Who are the al-Jazeera journalists tried in Egypt?
The case of the three al-Jazeera journalists given seven-year prison sentences in June 2014 on terrorism-related charges became a major controversy for the Egyptian government.
Australian al-Jazeera English reporter Peter Greste was allowed to leave Egypt for Australia on 1 February, after more than 400 days in prison.
Two of his colleagues - Egyptian-Canadian bureau chief Mohamed Fahmy and Egyptian producer Baher Mohamed - were released almost two weeks later on 13 February and are awaiting a retrial.
All three were earlier convicted of spreading false news and collaborating with the banned Muslim Brotherhood after the overthrow of President Mohammed Morsi in 2013.
According to defence lawyers, prosecutors have acknowledged that there are major problems with the verdicts.
Mr Mohamed had received an additional three-year prison sentence on a separate charge involving possession of weapons.
The defendants deny the charges, describing their trial as a sham.
Australian journalist Peter Greste, 48, worked for a number of news organisations including Reuters and the BBC before joining al-Jazeera's English news channel.
An experienced correspondent, Mr Greste started out reporting on Bosnia and South Africa, then moved on to cover Afghanistan, Mexico, and the Middle East.
He was the BBC's Kabul correspondent in 1995, where he watched the Taliban emerge, and he returned after the US-led invasion in 2001.
Since 2009 he has been based in Nairobi, Kenya, from where he has covered the Horn of Africa with a particular focus on Somalia. His documentary, Somalia: Land of Anarchy, won a Peabody Award in 2011.
Prior to his conviction, Mr Greste wrote open letters from Cairo's Tora Prison expressing his frustration at being locked up on charges of falsifying news and damaging Egypt's reputation.
"After more than 20 years as a foreign correspondent, I know what is safe ground. And we didn't stray anywhere near that edge," he stressed.
He said the "new normal" in Egypt had shifted so far that routine journalism suddenly appeared threatening.
"How do you accurately and fairly report on Egypt's ongoing political struggle without talking to everyone involved?" he asked.
In his first interview since his release, Mr Greste said that being imprisoned with his two al-Jazeera colleagues had meant he had got to know them intimately. He described Mr Fahmy and Mr Mohamed as his "brothers".
He said that the key to enduring his imprisonment was to stay "physically, mentally and spiritually" fit, and remarked, "hopefully, touch wood, I haven't come out of it too damaged".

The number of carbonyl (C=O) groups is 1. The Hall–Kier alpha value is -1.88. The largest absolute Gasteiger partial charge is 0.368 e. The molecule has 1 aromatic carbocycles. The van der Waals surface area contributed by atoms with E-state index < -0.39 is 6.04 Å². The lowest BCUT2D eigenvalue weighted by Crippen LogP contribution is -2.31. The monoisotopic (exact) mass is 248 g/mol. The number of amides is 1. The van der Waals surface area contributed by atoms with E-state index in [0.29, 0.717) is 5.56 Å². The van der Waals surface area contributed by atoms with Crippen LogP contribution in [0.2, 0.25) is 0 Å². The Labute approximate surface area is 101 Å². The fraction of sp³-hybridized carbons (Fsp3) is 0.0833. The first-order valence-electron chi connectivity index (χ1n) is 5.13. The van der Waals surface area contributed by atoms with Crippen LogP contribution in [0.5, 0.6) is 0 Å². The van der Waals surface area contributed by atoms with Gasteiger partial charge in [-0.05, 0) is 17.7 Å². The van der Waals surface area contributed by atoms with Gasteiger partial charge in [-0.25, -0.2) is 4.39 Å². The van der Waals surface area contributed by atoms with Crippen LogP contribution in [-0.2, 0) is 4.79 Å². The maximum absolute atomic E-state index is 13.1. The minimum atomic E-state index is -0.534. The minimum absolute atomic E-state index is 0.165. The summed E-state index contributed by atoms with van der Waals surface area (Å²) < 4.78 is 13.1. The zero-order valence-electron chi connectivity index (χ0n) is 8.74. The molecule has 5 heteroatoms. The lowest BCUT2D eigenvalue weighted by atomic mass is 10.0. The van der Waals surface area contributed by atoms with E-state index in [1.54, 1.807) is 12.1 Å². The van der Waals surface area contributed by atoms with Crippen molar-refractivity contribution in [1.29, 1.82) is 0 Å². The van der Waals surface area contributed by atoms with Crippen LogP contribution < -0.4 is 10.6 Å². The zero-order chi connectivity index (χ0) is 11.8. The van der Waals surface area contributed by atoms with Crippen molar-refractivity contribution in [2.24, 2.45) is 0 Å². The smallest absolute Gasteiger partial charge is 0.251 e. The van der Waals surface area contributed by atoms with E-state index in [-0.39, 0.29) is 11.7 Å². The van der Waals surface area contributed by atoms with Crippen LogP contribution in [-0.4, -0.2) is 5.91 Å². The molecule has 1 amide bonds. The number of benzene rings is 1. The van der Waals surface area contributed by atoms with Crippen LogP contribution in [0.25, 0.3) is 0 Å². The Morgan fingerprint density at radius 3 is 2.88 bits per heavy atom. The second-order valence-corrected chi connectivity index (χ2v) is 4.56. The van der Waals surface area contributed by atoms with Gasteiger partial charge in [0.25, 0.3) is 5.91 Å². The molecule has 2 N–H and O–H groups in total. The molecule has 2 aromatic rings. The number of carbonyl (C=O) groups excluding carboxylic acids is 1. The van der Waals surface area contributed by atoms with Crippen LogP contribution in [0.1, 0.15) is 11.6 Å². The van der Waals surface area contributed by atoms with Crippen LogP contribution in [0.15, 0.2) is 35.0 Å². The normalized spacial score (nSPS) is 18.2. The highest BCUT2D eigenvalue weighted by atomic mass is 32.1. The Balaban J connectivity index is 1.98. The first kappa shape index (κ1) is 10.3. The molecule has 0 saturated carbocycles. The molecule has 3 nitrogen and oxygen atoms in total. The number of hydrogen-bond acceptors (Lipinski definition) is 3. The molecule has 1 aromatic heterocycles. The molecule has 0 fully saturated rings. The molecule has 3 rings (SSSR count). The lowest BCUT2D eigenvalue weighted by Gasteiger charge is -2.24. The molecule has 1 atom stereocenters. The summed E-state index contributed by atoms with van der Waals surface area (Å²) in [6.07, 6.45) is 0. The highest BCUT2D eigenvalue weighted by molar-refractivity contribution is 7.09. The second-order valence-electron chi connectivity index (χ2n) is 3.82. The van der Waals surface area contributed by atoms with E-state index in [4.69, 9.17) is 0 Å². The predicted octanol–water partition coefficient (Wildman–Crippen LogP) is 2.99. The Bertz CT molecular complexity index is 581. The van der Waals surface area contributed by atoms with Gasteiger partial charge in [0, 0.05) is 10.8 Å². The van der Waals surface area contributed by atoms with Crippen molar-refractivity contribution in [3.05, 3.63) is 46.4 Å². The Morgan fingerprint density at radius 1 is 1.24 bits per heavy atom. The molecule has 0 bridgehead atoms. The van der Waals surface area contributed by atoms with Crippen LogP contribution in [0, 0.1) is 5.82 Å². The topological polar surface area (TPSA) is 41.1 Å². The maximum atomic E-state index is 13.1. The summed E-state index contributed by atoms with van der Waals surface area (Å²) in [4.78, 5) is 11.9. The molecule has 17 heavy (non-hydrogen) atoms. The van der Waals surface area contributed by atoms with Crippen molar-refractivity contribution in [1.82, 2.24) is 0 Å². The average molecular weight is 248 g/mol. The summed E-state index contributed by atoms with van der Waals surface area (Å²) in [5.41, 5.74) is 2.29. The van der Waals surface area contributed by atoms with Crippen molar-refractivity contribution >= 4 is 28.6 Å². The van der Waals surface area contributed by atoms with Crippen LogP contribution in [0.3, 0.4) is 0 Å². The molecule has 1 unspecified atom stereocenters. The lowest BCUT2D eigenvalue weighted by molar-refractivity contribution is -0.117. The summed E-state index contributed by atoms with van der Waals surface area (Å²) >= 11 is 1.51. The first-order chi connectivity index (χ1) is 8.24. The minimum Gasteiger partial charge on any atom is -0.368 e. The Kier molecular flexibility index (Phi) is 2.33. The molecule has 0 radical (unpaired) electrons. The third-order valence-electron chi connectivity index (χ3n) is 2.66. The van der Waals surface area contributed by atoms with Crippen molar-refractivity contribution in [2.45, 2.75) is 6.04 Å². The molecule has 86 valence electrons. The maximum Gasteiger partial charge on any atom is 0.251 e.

Describing the decision to release him as "a really big step forward" for Egypt, Mr Greste said he had been "absolutely overwhelmed" by the campaign to free him and his colleagues, and said the magnitude of this would take some time to fully appreciate.
Al-Jazeera English's bureau chief in Cairo, Mohamed Fahmy, 40, was born in Egypt but moved to Canada with his family in the early 1990s.
He has previously reported on events in the Middle East and North Africa for other major news outlets such as CNN and the New York Times.
Mr Fahmy is also the author of Egyptian Freedom Story, an account of the 2011 revolution that led to the fall of the then-President Hosni Mubarak.
In May 2014, the Canadian Committee for World Press Freedom honoured Mr Fahmy with its annual award.
In a letter smuggled out of his prison cell during his trial, Mr Fahmy said: "A key part of our defence has been to convince the judge of our professional integrity; to prove to him that we are journalists striving for the truth; and not agents of terror. This award will go a long way toward making our case."
Prominent figures in Egypt voiced their support for Mr Fahmy. Among them was former Arab League Secretary General Amr Moussa, who wrote to the court saying that he "is known as competent, has integrity and is objective".
Upon leaving prison, Mr Greste described his colleague as, "an extraordinary professional, a very dedicated journalist", and called him a, "very passionate and strong-willed character".
An Egyptian court ordered Mr Fahmy's release on bail on 12 February along with that of his fellow inmate Baher Mohamed, and both left prison the following day with their retrial due to resume later in February.
Mr Fahmy has renounced his Egyptian citizenship, but there has been no official response to his move from the Egyptian authorities.
Al-Jazeera producer Baher Mohamed, 30, has worked for various international media organisations in Egypt since he graduated from Cairo University in 2005.
He was with Japan's Asahi Shimbun newspaper from 2008 to 2013, and did freelance work for CNN and Iran's English-language Press TV.
Mr Mohamed joined al-Jazeera English in May 2013 and covered the mass opposition protests in Cairo that started on 30 June of that year and led to the ousting of Mr Morsi.
According to transcripts from Mr Mohamed's interrogations by the prosecution, published in Egypt's state-run newspaper al-Ahram, he said his father was a member of the Muslim Brotherhood and had tried to make him go to religious classes organised by the Islamist movement.
But Mr Mohamed was quoted as saying that he had refused to attend because they were "boring".
Peter Greste described Mr Mohamed as, "one of the most extraordinary family men I've ever met", and said he had probably suffered more than any of his colleagues whilst in prison, particularly because one of his three children had been born since his conviction.
Mr Mohammed left prison on 13 February, a day after a court had decided that he and Mr Fahmy should be free during their retrial which is due resume later in February.
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